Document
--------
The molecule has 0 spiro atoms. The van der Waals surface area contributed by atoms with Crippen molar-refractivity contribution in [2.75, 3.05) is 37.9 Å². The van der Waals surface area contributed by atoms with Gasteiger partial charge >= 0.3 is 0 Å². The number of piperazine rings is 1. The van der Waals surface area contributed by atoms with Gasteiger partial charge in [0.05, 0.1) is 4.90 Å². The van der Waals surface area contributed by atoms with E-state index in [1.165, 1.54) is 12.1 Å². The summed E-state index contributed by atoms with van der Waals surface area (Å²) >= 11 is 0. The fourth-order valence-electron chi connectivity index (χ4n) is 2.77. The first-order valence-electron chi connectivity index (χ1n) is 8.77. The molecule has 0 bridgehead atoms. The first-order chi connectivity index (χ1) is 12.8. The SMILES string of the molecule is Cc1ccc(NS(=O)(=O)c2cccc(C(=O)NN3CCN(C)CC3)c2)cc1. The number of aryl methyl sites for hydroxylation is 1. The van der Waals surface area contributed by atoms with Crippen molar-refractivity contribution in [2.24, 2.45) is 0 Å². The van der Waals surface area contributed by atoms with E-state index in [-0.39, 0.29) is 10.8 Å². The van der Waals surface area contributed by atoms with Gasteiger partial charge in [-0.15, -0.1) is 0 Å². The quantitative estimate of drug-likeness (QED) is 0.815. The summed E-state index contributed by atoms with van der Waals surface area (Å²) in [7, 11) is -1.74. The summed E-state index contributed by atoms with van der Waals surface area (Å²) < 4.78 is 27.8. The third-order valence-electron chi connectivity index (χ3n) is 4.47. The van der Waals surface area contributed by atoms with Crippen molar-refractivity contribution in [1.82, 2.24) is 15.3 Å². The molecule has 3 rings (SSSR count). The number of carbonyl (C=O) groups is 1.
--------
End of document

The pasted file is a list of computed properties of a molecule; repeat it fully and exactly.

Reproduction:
The molecule has 0 spiro atoms. The van der Waals surface area contributed by atoms with Crippen molar-refractivity contribution in [2.75, 3.05) is 37.9 Å². The van der Waals surface area contributed by atoms with Gasteiger partial charge >= 0.3 is 0 Å². The number of piperazine rings is 1. The van der Waals surface area contributed by atoms with Gasteiger partial charge in [0.05, 0.1) is 4.90 Å². The van der Waals surface area contributed by atoms with E-state index in [1.165, 1.54) is 12.1 Å². The summed E-state index contributed by atoms with van der Waals surface area (Å²) >= 11 is 0. The fourth-order valence-electron chi connectivity index (χ4n) is 2.77. The first-order valence-electron chi connectivity index (χ1n) is 8.77. The molecule has 0 bridgehead atoms. The first-order chi connectivity index (χ1) is 12.8. The SMILES string of the molecule is Cc1ccc(NS(=O)(=O)c2cccc(C(=O)NN3CCN(C)CC3)c2)cc1. The number of aryl methyl sites for hydroxylation is 1. The van der Waals surface area contributed by atoms with Crippen molar-refractivity contribution in [2.24, 2.45) is 0 Å². The van der Waals surface area contributed by atoms with E-state index in [-0.39, 0.29) is 10.8 Å². The van der Waals surface area contributed by atoms with Gasteiger partial charge in [-0.15, -0.1) is 0 Å². The quantitative estimate of drug-likeness (QED) is 0.815. The summed E-state index contributed by atoms with van der Waals surface area (Å²) in [7, 11) is -1.74. The summed E-state index contributed by atoms with van der Waals surface area (Å²) < 4.78 is 27.8. The third-order valence-electron chi connectivity index (χ3n) is 4.47. The van der Waals surface area contributed by atoms with Crippen molar-refractivity contribution in [1.82, 2.24) is 15.3 Å². The molecule has 3 rings (SSSR count). The number of carbonyl (C=O) groups is 1.